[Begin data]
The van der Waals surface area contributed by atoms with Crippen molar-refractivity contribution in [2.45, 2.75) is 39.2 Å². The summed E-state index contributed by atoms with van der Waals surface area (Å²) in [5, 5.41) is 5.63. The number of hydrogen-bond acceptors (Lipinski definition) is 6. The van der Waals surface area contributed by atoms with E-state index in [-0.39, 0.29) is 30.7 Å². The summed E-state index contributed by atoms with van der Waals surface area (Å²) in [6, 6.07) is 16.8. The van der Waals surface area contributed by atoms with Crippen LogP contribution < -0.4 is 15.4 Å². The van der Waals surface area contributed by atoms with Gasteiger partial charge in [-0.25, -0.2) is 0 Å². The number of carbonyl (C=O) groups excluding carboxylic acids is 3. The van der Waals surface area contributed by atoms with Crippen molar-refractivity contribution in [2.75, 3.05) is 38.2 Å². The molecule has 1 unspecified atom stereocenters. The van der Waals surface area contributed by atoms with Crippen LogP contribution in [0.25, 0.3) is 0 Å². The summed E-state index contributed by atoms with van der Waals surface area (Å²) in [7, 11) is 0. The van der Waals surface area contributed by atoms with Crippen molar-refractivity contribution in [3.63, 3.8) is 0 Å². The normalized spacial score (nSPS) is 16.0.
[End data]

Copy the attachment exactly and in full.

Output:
The van der Waals surface area contributed by atoms with Crippen molar-refractivity contribution in [2.45, 2.75) is 39.2 Å². The summed E-state index contributed by atoms with van der Waals surface area (Å²) in [5, 5.41) is 5.63. The number of hydrogen-bond acceptors (Lipinski definition) is 6. The van der Waals surface area contributed by atoms with E-state index in [-0.39, 0.29) is 30.7 Å². The summed E-state index contributed by atoms with van der Waals surface area (Å²) in [6, 6.07) is 16.8. The van der Waals surface area contributed by atoms with Crippen LogP contribution < -0.4 is 15.4 Å². The van der Waals surface area contributed by atoms with Gasteiger partial charge in [-0.25, -0.2) is 0 Å². The number of carbonyl (C=O) groups excluding carboxylic acids is 3. The van der Waals surface area contributed by atoms with Crippen molar-refractivity contribution in [2.75, 3.05) is 38.2 Å². The molecule has 1 unspecified atom stereocenters. The van der Waals surface area contributed by atoms with Crippen LogP contribution in [0.25, 0.3) is 0 Å². The summed E-state index contributed by atoms with van der Waals surface area (Å²) in [7, 11) is 0. The van der Waals surface area contributed by atoms with Crippen molar-refractivity contribution in [3.63, 3.8) is 0 Å². The normalized spacial score (nSPS) is 16.0.